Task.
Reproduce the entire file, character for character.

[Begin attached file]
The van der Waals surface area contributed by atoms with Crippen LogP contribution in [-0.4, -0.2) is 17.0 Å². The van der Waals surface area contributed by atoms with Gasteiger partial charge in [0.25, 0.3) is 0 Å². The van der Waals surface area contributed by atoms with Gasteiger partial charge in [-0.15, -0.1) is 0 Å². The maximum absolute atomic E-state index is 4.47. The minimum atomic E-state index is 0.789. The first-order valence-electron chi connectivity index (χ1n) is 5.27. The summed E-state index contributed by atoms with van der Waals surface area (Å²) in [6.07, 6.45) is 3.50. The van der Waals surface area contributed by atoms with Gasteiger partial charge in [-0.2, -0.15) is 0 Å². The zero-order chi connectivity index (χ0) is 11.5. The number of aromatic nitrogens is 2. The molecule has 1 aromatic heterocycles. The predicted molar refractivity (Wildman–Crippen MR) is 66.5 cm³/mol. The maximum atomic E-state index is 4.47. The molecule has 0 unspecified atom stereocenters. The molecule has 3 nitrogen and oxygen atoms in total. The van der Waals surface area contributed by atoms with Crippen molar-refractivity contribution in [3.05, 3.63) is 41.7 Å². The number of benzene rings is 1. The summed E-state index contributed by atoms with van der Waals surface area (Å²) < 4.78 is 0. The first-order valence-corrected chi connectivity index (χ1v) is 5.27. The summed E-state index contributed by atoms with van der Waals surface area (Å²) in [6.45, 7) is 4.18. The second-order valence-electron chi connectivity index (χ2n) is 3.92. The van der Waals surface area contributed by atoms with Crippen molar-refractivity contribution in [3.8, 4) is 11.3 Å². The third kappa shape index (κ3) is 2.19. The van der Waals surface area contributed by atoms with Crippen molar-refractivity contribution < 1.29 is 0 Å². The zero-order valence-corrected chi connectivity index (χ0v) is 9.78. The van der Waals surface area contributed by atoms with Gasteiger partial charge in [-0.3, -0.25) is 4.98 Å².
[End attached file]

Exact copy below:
The van der Waals surface area contributed by atoms with Crippen LogP contribution in [-0.4, -0.2) is 17.0 Å². The van der Waals surface area contributed by atoms with Gasteiger partial charge in [0.25, 0.3) is 0 Å². The van der Waals surface area contributed by atoms with Gasteiger partial charge in [-0.15, -0.1) is 0 Å². The maximum absolute atomic E-state index is 4.47. The minimum atomic E-state index is 0.789. The first-order valence-electron chi connectivity index (χ1n) is 5.27. The summed E-state index contributed by atoms with van der Waals surface area (Å²) in [6.07, 6.45) is 3.50. The van der Waals surface area contributed by atoms with Gasteiger partial charge in [-0.2, -0.15) is 0 Å². The zero-order chi connectivity index (χ0) is 11.5. The number of aromatic nitrogens is 2. The molecule has 1 aromatic heterocycles. The predicted molar refractivity (Wildman–Crippen MR) is 66.5 cm³/mol. The maximum atomic E-state index is 4.47. The molecule has 0 unspecified atom stereocenters. The molecule has 3 nitrogen and oxygen atoms in total. The van der Waals surface area contributed by atoms with Crippen molar-refractivity contribution in [3.05, 3.63) is 41.7 Å². The number of benzene rings is 1. The summed E-state index contributed by atoms with van der Waals surface area (Å²) < 4.78 is 0. The first-order valence-corrected chi connectivity index (χ1v) is 5.27. The summed E-state index contributed by atoms with van der Waals surface area (Å²) in [6.45, 7) is 4.18. The second-order valence-electron chi connectivity index (χ2n) is 3.92. The van der Waals surface area contributed by atoms with Crippen molar-refractivity contribution in [3.8, 4) is 11.3 Å². The third kappa shape index (κ3) is 2.19. The van der Waals surface area contributed by atoms with Crippen molar-refractivity contribution < 1.29 is 0 Å². The zero-order valence-corrected chi connectivity index (χ0v) is 9.78. The van der Waals surface area contributed by atoms with Gasteiger partial charge in [-0.3, -0.25) is 4.98 Å².